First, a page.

Master computer 14 monitors the remaining electronic components and is programmed in distance-dependent manner by the displacement transducer 13. Preferably the power supply 16 of the master computer 14 is independent of the supply for the remaining electronics, so that it can monitor the power supply for the remaining components. A non-volatile store or memory is provided for storing faults and errors which occur.

In order to ensure synchronization, i.e. the retrievability of the individual data, particularly in connection with the distance covered until they occur, the data of marker 21, angular transducer unit 12, such as, for example, a pendulum potentiometer, the displacement transducer 13, as well as measured temperature data and the data of measuring system 2 within a measuring period, i.e. the data detected during a total scan time for all the measurement points distributed over the scraper circumference are combined to data blocks at the front and rear wall surface and the individual blocks can be identified. There are three bytes for the distance information, so that in the case of an adequate resolution of 10 cm, e.g. 1677 km can be detected. Independently of whether or not the data are compressed, they are transmitted by the data acquisition and compression unit 8 to the recording computer 9, coupling taking place by a dual port-RAM as the interface between the data acquisition and the recording. After being provided with an identification code, the data are initially intermediately stored in a buffer store of e.g. 1 Mbyte and from there are transmitted by direct memory access in the form of transmission blocks with e.g. a size of 512 Kbyte to the large mass storage 17, such as a magnetic tape with 40 gigabit at a transmission rate of e.g. 400 Kbit and this takes place in a serial-synchronous manner. The latter is only limited by the maximum recording rate of the mass storage 17, which in the case of the tape recorder used is approximately 1.6 Mbits per second.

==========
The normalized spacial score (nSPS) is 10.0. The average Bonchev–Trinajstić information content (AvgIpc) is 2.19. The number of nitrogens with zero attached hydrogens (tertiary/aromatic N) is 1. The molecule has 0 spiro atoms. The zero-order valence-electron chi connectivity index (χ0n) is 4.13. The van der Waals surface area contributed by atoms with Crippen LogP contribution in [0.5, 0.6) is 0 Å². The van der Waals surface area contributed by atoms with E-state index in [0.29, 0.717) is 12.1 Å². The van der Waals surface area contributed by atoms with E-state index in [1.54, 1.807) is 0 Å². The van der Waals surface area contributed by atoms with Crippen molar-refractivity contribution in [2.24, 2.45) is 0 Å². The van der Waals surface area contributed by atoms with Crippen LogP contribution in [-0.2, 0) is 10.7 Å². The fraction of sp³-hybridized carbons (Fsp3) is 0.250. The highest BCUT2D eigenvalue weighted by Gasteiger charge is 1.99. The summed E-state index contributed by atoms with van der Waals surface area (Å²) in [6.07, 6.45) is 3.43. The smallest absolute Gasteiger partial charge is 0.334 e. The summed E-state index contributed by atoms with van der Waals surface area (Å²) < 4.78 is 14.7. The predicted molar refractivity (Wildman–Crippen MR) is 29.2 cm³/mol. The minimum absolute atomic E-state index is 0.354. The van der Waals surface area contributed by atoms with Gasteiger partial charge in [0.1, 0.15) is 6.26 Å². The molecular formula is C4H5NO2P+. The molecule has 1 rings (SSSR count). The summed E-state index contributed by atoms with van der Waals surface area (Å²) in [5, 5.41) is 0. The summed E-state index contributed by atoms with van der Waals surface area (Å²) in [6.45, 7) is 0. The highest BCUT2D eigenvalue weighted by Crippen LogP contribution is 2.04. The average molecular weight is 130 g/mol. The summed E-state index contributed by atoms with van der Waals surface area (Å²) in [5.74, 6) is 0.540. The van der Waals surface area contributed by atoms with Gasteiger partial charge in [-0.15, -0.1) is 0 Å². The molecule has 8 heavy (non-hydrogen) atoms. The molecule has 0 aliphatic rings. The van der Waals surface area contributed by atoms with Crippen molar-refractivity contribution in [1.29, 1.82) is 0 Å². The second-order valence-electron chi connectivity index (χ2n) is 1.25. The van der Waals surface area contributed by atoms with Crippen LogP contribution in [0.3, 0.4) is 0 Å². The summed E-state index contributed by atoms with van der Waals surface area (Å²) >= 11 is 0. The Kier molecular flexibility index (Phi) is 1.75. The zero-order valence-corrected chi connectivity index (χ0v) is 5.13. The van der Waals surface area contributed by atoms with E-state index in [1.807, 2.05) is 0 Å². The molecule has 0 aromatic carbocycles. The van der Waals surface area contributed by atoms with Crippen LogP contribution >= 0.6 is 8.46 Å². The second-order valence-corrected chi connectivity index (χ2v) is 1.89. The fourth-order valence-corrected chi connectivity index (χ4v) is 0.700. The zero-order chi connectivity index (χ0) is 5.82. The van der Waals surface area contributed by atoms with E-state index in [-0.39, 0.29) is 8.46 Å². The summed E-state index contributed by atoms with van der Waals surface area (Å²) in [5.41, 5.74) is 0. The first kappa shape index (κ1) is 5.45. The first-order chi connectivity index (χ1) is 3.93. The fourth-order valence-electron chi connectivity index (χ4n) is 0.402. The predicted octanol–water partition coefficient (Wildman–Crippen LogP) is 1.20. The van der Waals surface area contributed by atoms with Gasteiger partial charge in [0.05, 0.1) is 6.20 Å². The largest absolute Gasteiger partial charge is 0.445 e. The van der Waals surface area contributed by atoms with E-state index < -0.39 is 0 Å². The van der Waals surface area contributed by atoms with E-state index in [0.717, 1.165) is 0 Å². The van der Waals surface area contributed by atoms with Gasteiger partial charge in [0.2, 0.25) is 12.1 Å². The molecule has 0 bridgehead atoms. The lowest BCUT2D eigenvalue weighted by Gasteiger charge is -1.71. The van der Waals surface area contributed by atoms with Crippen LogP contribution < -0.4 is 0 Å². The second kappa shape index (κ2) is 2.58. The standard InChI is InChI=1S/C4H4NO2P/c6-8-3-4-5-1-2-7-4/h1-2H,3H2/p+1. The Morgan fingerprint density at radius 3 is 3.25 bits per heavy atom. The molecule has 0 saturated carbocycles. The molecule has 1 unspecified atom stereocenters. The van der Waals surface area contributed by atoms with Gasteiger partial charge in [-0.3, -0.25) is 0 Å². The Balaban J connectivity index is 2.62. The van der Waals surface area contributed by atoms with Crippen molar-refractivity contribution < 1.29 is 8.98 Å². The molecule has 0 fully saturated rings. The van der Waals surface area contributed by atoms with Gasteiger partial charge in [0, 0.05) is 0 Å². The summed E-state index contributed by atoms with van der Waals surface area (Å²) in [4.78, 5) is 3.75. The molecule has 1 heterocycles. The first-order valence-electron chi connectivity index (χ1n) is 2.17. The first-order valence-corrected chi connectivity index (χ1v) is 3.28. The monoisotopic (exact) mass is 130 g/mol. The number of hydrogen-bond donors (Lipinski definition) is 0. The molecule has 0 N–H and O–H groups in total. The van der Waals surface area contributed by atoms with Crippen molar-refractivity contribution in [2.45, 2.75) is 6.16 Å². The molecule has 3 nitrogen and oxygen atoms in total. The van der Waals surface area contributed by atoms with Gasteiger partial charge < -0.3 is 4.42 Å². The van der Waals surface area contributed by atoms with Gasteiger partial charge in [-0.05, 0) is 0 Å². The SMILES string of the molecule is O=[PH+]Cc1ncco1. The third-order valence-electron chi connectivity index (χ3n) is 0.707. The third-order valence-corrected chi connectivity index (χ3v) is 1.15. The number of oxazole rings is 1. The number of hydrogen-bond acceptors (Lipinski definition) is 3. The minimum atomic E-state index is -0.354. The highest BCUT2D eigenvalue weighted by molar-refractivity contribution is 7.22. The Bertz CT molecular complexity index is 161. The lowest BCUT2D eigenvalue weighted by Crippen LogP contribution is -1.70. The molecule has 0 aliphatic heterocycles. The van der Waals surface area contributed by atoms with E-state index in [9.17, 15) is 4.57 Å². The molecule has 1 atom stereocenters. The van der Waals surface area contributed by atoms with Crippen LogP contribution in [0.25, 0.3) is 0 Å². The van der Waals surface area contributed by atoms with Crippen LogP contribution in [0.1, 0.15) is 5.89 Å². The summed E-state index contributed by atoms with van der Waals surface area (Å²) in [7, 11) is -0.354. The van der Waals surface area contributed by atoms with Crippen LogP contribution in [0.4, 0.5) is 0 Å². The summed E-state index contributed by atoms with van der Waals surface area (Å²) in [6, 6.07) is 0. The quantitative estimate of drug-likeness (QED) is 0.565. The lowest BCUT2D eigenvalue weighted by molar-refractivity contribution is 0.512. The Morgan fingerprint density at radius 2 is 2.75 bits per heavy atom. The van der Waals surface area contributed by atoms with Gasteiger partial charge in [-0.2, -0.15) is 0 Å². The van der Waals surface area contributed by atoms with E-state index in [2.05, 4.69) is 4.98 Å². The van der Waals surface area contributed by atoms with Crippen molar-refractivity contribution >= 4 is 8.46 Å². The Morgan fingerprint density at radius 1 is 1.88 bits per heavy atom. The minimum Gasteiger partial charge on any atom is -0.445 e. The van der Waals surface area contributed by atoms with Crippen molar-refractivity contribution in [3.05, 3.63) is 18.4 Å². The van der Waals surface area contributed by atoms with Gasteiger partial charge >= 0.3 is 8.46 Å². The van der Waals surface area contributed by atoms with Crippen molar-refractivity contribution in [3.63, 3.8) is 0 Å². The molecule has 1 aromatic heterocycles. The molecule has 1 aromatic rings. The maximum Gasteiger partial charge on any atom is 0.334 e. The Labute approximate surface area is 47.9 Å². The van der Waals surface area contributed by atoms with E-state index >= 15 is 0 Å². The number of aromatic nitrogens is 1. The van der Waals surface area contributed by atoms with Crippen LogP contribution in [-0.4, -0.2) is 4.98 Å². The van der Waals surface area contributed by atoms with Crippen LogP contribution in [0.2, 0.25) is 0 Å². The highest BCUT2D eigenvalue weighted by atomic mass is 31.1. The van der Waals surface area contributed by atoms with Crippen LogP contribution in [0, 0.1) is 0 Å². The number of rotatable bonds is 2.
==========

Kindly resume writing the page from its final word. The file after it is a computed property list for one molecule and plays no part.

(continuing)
Apart from the preprocessing of the data prior to the final recording, also for reasons of utilizing the tape recorder capacity, the data are not continuously transferred thereto and instead this takes place blockwise. Undefined data zones occur on the tape during the starting and running phase as a result of the start-stop operation. Thus, in each case, a transferred block is 512 Kbyte.

When the run is completed, the stored data can be evaluated. A first realization mode of the evaluation comprises the provision of only those measured values, whose amounts are within a predeterminable size range. With regards to the ultrasonic measurement, this means that values are indicated which are below a given minimum wall thickness. In the case of the eddy current method, only those phase displacements would be supplied which were larger than a minimum phase displacement.

In another detailed evaluation procedure the surface distribution of the measured corrosion points on the inner face of the pipe is recorded, different corrosion depths being given different color values and there is a quantitative graphic representation in longitudinal section of corrosion and crack regions which are of interest.

Patent Citations
Cited PatentFiling datePublication dateApplicantTitle
US3495546 *Nov 3, 1967Feb 17, 1970American Mach & FoundrySpeed control device for pipeline inspection apparatus